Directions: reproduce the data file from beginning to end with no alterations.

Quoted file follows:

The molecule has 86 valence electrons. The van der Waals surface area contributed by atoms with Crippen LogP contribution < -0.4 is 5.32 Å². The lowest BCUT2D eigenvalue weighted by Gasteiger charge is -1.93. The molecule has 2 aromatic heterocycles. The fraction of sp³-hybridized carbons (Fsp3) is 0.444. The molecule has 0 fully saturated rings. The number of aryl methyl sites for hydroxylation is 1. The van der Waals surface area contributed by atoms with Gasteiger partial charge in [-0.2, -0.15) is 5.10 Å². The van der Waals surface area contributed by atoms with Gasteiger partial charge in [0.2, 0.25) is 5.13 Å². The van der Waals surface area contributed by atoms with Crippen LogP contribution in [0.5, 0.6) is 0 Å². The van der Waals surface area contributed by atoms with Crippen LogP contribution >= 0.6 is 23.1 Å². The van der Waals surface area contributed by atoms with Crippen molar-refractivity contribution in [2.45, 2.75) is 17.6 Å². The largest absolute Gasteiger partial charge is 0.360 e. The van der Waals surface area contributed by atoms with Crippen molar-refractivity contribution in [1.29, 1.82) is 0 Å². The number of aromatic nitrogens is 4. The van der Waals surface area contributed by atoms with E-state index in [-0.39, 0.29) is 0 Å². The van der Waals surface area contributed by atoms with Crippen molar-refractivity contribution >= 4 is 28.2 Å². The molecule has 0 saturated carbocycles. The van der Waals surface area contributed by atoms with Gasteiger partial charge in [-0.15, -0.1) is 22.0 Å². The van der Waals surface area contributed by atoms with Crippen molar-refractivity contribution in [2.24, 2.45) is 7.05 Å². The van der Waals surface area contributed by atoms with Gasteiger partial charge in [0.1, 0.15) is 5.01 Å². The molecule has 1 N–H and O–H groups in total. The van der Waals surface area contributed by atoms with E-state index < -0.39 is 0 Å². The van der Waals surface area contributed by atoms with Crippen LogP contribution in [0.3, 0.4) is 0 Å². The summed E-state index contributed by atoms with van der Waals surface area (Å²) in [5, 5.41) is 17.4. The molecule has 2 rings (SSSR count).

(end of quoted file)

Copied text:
The molecule has 86 valence electrons. The van der Waals surface area contributed by atoms with Crippen LogP contribution < -0.4 is 5.32 Å². The lowest BCUT2D eigenvalue weighted by Gasteiger charge is -1.93. The molecule has 2 aromatic heterocycles. The fraction of sp³-hybridized carbons (Fsp3) is 0.444. The molecule has 0 fully saturated rings. The number of aryl methyl sites for hydroxylation is 1. The van der Waals surface area contributed by atoms with Gasteiger partial charge in [-0.2, -0.15) is 5.10 Å². The van der Waals surface area contributed by atoms with Gasteiger partial charge in [0.2, 0.25) is 5.13 Å². The van der Waals surface area contributed by atoms with Crippen LogP contribution in [0.5, 0.6) is 0 Å². The van der Waals surface area contributed by atoms with Crippen LogP contribution >= 0.6 is 23.1 Å². The van der Waals surface area contributed by atoms with Crippen molar-refractivity contribution in [2.45, 2.75) is 17.6 Å². The largest absolute Gasteiger partial charge is 0.360 e. The van der Waals surface area contributed by atoms with Crippen molar-refractivity contribution in [1.29, 1.82) is 0 Å². The number of aromatic nitrogens is 4. The van der Waals surface area contributed by atoms with E-state index in [-0.39, 0.29) is 0 Å². The van der Waals surface area contributed by atoms with Crippen molar-refractivity contribution >= 4 is 28.2 Å². The molecule has 0 saturated carbocycles. The van der Waals surface area contributed by atoms with Gasteiger partial charge in [-0.15, -0.1) is 22.0 Å². The van der Waals surface area contributed by atoms with Crippen molar-refractivity contribution in [2.24, 2.45) is 7.05 Å². The van der Waals surface area contributed by atoms with Gasteiger partial charge in [0.1, 0.15) is 5.01 Å². The molecule has 1 N–H and O–H groups in total. The van der Waals surface area contributed by atoms with E-state index < -0.39 is 0 Å². The van der Waals surface area contributed by atoms with Crippen LogP contribution in [0.3, 0.4) is 0 Å². The summed E-state index contributed by atoms with van der Waals surface area (Å²) in [5, 5.41) is 17.4. The molecule has 2 rings (SSSR count).